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I was stopped at a red light, my favorite oldies station just starting a song, when I noticed him. Round and round and round he soared,  his red tail seared against the blue sky, the sun catching it as a heavenly flame. There I sat, mesmerized, as the hawk glided, effortlessly, in figure eights; ice skating in the sky.

The Steve Miller Band ‘s words and music was a perfectly fitting musical accompaniment to the hawk’s performance. Abracadabra!

Suddenly, there she was, his dancing partner. Round and round and round she soared, crossing his arcs, a perfect partner in a lofty ice rink. A love affair on high, music below, me and my mocha VW, on a bright, sunny spring afternoon, enjoying the show. Who needs “Dancing With the Stars” when one just needs to look up to the heavens to see nature’s performance.

I cherish these magic morsels of life that happen unexpectedly and make me feel as if I’m dancing on air.

Image source and information on red tailed hawks can be found here.

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The screeching came this summer; mid afternoon ’round three o’clock. Neither of us could tell where it was coming from at first, nor what. I would hear it weeding and watering, especially out back, and Tom could hear it, even with windows closed, up in the barn where his office is.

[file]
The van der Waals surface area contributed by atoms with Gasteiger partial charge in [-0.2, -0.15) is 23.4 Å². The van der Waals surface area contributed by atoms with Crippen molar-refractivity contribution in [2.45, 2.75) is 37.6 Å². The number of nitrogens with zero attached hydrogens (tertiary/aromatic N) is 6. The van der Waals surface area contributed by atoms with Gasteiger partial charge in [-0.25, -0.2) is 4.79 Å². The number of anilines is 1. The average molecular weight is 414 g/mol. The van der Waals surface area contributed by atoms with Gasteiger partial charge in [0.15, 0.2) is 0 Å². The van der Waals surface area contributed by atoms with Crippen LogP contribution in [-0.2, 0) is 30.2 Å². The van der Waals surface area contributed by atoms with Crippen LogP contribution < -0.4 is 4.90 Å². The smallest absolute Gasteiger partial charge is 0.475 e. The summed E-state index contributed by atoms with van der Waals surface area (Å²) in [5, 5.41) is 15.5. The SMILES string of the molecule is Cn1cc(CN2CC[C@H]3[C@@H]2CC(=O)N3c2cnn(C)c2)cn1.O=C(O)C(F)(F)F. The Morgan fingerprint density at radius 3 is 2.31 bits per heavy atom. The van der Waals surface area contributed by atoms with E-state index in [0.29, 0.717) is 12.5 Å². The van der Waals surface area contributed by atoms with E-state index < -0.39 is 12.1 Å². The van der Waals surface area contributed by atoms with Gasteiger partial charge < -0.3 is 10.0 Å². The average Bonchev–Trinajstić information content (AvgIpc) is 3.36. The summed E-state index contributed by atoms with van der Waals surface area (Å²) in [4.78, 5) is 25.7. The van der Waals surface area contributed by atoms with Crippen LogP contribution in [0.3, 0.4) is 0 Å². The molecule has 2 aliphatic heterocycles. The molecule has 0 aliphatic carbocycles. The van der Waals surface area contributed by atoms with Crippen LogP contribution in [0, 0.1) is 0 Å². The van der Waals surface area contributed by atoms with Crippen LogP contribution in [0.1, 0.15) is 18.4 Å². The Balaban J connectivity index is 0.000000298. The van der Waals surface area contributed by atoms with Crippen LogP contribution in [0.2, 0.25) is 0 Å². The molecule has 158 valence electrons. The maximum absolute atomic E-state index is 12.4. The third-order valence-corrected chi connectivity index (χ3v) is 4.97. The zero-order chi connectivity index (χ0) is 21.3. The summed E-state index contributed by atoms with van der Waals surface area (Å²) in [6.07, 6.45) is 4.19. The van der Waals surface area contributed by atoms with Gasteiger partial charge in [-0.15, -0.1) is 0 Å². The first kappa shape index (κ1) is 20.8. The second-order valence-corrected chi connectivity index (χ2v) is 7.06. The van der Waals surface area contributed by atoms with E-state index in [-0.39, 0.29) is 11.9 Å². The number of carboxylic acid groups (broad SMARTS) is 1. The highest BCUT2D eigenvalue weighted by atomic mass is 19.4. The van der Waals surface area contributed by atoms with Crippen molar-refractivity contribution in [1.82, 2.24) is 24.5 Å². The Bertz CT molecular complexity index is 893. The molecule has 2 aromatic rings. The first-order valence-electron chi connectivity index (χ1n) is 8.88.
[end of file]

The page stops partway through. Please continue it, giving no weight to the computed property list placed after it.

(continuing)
I wandered back, deep into the yard,, inching my steps, watching, looking to the tree tops for a nest. Suddenly, a swoosh. A large, white underbelly showed; soaring, searching, screeching. My eyes followed it as it hunted, then swooped down, and vanished from view.

We have hawks and other large birds of prey here on the Cutoff and often see them. I’ve watched the red tailed hawks “dancing” in the sky in courtship . It is a sight to behold. They are most often seen atop a branch or pole, looking for prey. In the six years we have been here, however, I’ve never heard them as I’ve heard them this summer, come mid-afternoon, here on the Cutoff.

Image from National Geographic



This morning

the hawk

rose up

out of the meadow’s browse

and swung over the lake –

it settled

on the small black dome

of a dead pine,

alert as an admiral,

its profile

distinguished with sideburns

the color of smoke,

and I said: remember

this is not something

of the red fire, this is

heaven’s fistful

of death and destruction,

and the hawk hooked

one exquisite foot

onto a last twig

to look deeper

into the yellow reeds

along the edges of the water

and I said: remember

the tree, the cave,

the white lilly of resurrection,

and that’s when it simply lifted

its golden feet and floated

into the wind, belly-first,

and then it cruised along the lake –

all the time its eyes fastened

harder than love on some

uninimportant rustling in the

yellow reeds — and then it

seemed to crouch high in the air, and then it

turned into a white blade, which fell.

                                                                           From New and Selected Poems.

                                                          Mary Oliver